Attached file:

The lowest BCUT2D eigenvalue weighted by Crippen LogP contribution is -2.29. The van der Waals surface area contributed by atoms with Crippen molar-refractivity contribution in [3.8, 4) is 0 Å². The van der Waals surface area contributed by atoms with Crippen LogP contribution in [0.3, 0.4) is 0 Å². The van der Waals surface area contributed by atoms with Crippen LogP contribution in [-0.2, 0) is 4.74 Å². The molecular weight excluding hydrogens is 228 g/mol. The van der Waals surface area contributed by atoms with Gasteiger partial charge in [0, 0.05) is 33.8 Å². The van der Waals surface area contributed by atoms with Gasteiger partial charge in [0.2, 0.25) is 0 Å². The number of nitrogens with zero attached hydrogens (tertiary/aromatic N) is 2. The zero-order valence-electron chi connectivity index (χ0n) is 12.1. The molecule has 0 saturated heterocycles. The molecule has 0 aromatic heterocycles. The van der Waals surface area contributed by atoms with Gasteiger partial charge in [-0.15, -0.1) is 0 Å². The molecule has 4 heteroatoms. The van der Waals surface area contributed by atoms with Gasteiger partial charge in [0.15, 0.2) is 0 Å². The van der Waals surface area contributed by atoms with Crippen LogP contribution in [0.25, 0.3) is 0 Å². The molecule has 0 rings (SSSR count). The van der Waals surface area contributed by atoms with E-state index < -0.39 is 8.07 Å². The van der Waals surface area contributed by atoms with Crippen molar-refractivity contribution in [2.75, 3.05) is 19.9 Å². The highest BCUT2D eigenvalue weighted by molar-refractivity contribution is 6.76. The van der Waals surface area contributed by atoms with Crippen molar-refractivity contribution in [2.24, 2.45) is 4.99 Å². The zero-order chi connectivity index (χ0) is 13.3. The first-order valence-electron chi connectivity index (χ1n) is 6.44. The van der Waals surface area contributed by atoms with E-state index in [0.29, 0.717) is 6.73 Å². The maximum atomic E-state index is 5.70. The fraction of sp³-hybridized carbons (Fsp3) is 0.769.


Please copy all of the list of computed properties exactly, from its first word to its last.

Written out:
The lowest BCUT2D eigenvalue weighted by Crippen LogP contribution is -2.29. The van der Waals surface area contributed by atoms with Crippen molar-refractivity contribution in [3.8, 4) is 0 Å². The van der Waals surface area contributed by atoms with Crippen LogP contribution in [0.3, 0.4) is 0 Å². The van der Waals surface area contributed by atoms with Crippen LogP contribution in [-0.2, 0) is 4.74 Å². The molecular weight excluding hydrogens is 228 g/mol. The van der Waals surface area contributed by atoms with Gasteiger partial charge in [0, 0.05) is 33.8 Å². The van der Waals surface area contributed by atoms with Gasteiger partial charge in [0.2, 0.25) is 0 Å². The number of nitrogens with zero attached hydrogens (tertiary/aromatic N) is 2. The zero-order valence-electron chi connectivity index (χ0n) is 12.1. The molecule has 0 saturated heterocycles. The molecule has 0 aromatic heterocycles. The van der Waals surface area contributed by atoms with Gasteiger partial charge in [-0.15, -0.1) is 0 Å². The molecule has 4 heteroatoms. The van der Waals surface area contributed by atoms with Gasteiger partial charge in [0.15, 0.2) is 0 Å². The van der Waals surface area contributed by atoms with Crippen LogP contribution in [0.25, 0.3) is 0 Å². The molecule has 0 rings (SSSR count). The van der Waals surface area contributed by atoms with E-state index < -0.39 is 8.07 Å². The van der Waals surface area contributed by atoms with Crippen molar-refractivity contribution in [2.75, 3.05) is 19.9 Å². The highest BCUT2D eigenvalue weighted by molar-refractivity contribution is 6.76. The van der Waals surface area contributed by atoms with Crippen molar-refractivity contribution in [2.24, 2.45) is 4.99 Å². The zero-order chi connectivity index (χ0) is 13.3. The first-order valence-electron chi connectivity index (χ1n) is 6.44. The van der Waals surface area contributed by atoms with E-state index in [0.29, 0.717) is 6.73 Å². The maximum atomic E-state index is 5.70. The fraction of sp³-hybridized carbons (Fsp3) is 0.769.